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Obscure leave rule many employers may not know

Adam Zuchetti
Adam Zuchetti
31 January 2018 1 minute readShare
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A little-known workplace relations rule may have seen many businesses shelling out for employee sick leave when they aren’t required to.

My Business often receives comments from exasperated business owners and employers struggling to make sense of our overly complex industrial relations system. Among this tangled web is a fairly obscure rule governing the use of employee sick leave.

Many people believe that attending medical appointments is a legitimate reason for taking sick leave from work. However, from a legal point of view, that is not the case.

“Medical appointments and elective surgeries that are pre-arranged can only be covered by sick leave if an employee is not able to work because of a personal illness or injury. It will depend on each individual circumstance,” the Fair Work Ombudsman website points out.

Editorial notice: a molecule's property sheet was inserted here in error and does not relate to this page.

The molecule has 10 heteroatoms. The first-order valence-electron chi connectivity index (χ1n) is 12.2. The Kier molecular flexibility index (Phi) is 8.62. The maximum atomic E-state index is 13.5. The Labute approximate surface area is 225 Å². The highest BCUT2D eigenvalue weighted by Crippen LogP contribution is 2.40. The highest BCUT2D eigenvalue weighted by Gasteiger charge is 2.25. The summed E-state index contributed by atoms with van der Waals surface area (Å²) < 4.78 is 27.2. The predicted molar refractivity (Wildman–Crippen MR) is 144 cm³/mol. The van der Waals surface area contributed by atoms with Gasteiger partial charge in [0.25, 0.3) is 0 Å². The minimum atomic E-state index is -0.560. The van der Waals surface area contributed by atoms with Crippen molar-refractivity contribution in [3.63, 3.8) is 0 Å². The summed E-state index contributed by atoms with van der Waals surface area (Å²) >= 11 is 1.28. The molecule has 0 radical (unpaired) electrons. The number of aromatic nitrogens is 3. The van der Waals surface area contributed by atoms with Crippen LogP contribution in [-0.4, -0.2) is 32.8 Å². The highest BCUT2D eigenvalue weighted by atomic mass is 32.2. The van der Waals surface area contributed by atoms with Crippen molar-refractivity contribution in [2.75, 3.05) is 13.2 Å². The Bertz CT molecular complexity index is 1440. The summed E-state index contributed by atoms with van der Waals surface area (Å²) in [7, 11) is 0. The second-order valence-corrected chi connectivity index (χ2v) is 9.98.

“An employer can ask for evidence from an employee to confirm that they were unfit for work. This can help decide if an employee should be paid sick leave or be paid a different type of leave or entitlement.”

As such, despite most medical specialists only seeing patients during standard office hours, employees cannot claim sick leave for this purpose. The same goes for elective surgery.

That leaves the ball firmly in the employer’s court. Employees can be required to cover the time off through annual leave, or by using time-in-lieu where relevant.

Alternatively, the employer can opt for a more flexible approach to work hours “as long as the work gets done”.

Obscure leave rule many employers may not know
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Adam Zuchetti
Adam Zuchetti

Adam Zuchetti is the former editor of MyBusiness and a senior freelance media professional, specialising in the fields of business, personal finance and property. In 2020, he also embarked on his own business journey – inspired in part by the entrepreneurs and founders he had met through his journalistic work – with the launch of customised pet gifting and subscription service Paws N’ All.

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